This book discusses the necessity and perhaps urgency for the regulation of algorithms on which new technologies rely; technologies that have the potential to re-shape human societies. From commerce and farming to medical care and education, it is difficult to find any aspect of our lives that will not be affected by these emerging technologies. At the same time, artificial intelligence, deep learning, machine learning, cognitive computing, blockchain, virtual reality and augmented reality, belong to the fields most likely to affect law and, in particular, administrative law. The book examines universally applicable patterns in administrative decisions and judicial rulings. First, similarities and divergence in behavior among the different cases are identified by analyzing parameters ranging from geographical location and administrative decisions to judicial reasoning and legal basis. As it turns out, in several of the cases presented, sources of general law, such as competition or labor law, are invoked as a legal basis, due to the lack of current specialized legislation. This book also investigates the role and significance of national and indeed supranational regulatory bodies for advanced algorithms and considers ENISA, an EU agency that focuses on network and information security, as an interesting candidate for a European regulator of advanced algorithms. Lastly, it discusses the involvement of representative institutions in algorithmic regulation.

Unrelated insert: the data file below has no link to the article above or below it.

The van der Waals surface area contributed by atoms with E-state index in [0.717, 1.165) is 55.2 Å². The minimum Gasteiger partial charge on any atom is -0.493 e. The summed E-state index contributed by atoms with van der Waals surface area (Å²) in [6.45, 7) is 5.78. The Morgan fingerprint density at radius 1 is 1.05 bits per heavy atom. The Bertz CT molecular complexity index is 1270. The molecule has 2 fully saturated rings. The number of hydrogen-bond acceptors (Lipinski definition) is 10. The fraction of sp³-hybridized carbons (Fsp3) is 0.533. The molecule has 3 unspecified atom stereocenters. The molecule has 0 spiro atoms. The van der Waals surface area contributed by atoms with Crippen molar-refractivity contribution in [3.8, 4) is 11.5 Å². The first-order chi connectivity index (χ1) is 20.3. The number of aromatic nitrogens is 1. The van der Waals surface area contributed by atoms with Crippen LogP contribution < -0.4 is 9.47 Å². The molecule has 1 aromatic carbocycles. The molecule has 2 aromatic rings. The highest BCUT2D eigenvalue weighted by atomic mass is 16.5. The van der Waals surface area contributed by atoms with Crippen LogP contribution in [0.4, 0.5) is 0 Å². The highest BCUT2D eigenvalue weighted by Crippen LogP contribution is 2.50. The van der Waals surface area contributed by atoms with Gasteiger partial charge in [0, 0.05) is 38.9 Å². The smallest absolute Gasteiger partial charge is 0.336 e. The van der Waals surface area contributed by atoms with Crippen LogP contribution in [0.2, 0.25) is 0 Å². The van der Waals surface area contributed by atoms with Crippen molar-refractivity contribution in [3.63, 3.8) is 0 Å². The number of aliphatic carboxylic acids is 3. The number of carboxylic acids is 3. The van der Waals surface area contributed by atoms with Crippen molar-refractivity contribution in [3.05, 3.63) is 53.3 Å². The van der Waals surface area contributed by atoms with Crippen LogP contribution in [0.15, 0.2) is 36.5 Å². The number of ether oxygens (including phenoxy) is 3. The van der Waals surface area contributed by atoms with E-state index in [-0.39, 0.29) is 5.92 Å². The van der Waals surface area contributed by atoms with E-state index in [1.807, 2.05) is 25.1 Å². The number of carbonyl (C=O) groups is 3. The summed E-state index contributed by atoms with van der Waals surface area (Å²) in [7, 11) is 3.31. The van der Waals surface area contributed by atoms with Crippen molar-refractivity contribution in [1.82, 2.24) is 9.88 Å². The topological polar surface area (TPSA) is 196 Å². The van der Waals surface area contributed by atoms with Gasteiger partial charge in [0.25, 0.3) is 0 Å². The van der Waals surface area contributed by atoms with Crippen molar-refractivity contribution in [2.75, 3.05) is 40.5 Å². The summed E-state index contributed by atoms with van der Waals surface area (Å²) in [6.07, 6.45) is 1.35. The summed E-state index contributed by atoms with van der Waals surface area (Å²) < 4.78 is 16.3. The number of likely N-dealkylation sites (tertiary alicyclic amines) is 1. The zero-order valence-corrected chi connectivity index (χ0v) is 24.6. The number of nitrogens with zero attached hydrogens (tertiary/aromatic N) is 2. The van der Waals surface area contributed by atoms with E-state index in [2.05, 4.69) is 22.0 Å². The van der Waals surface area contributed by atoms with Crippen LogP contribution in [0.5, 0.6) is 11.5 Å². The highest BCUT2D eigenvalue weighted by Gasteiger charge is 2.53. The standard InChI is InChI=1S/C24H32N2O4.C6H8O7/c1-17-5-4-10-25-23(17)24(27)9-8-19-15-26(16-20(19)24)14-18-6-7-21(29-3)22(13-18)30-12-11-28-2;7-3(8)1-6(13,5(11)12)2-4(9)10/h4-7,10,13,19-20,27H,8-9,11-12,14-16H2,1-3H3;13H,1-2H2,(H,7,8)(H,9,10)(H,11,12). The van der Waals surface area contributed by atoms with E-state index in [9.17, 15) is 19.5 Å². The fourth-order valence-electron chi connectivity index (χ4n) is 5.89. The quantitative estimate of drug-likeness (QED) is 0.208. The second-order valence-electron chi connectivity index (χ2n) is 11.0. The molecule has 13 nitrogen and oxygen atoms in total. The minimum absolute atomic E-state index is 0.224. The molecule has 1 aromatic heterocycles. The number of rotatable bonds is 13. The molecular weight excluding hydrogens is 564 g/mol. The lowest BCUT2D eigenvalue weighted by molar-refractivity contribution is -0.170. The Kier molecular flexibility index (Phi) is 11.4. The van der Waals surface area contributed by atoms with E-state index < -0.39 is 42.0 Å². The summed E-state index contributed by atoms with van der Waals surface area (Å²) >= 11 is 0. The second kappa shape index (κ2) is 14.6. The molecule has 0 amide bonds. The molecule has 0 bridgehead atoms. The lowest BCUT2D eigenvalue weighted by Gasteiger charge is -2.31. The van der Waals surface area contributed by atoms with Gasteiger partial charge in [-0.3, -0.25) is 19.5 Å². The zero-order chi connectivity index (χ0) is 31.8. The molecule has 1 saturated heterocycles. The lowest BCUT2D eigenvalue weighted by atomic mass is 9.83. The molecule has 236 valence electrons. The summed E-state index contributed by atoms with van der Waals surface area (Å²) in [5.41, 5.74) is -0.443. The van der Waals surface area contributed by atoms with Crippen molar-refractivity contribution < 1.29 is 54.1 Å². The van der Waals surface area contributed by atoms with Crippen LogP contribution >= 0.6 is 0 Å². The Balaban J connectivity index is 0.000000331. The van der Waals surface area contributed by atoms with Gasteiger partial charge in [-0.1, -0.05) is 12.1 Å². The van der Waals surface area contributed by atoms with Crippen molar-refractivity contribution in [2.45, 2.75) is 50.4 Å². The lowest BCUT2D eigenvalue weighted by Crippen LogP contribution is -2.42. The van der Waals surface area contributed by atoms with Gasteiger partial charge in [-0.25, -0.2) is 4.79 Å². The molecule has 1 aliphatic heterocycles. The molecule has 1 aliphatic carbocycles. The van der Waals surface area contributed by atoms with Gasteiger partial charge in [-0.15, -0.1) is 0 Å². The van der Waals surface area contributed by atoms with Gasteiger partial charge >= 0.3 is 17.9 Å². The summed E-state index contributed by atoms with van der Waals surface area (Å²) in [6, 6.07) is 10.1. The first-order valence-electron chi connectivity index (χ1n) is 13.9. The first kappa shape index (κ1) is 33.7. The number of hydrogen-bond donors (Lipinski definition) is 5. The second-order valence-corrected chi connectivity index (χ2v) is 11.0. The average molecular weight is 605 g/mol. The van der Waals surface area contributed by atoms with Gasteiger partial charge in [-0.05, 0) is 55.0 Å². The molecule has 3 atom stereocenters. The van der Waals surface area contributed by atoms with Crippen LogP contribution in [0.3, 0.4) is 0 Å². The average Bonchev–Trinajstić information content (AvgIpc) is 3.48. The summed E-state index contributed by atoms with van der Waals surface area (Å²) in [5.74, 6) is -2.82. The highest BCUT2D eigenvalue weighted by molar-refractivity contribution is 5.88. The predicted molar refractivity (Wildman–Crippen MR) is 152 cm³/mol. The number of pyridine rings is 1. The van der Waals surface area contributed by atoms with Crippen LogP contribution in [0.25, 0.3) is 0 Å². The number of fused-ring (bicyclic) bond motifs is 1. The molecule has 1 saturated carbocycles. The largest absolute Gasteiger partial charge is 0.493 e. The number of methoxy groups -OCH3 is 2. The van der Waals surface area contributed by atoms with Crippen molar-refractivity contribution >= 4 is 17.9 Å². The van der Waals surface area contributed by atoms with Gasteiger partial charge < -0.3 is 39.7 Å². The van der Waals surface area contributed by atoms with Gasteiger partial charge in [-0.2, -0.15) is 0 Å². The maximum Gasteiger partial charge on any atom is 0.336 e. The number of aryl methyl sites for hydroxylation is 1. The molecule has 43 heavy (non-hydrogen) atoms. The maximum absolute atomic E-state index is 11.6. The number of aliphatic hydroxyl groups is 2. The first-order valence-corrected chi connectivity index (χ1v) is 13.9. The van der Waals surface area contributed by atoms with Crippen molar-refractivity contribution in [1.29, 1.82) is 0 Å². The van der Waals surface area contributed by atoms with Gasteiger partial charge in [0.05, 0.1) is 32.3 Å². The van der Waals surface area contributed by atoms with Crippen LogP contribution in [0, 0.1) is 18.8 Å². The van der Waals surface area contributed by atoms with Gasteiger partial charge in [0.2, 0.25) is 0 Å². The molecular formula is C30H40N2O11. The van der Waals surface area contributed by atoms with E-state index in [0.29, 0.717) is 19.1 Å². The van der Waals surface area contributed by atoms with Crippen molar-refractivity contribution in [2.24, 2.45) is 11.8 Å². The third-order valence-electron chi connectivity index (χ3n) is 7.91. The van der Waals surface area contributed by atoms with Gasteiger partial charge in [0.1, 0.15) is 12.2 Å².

Artificial Intelligence (AI) is an increasingly valuable tool for diagnostics and drug development and is being used to make medical devices more adaptive. However, the U.S. Supreme Court's 2014 decision in Alice has made it difficult to patent inventions involving AI, seeing as the court's derived test for Section 101 of the Patent Act prevents abstract ideas from being patented. Interestingly enough, the court's decision failed to define what an abstract idea is, resulting in Section 101 often being applied unevenly. Nimalka Wickramasekera, an Intellectual Property litigator and Los Angeles partner, discusses in BioWorld's article "Supreme Court's Alice Decision Leaves Drug, Device Firms in AI Wonderland" that Section 101 proves to be a big hurdle for evolving technology, and AI specifically, "since people are still wrapping their heads around what they're claiming as the invention." She added that she "wouldn't be surprised if every patent application based on AI has had at least one rejection at the USPTO…To get around the court's prohibition on patents for abstract ideas, AI inventors must go beyond the algorithm and its application in computing devices."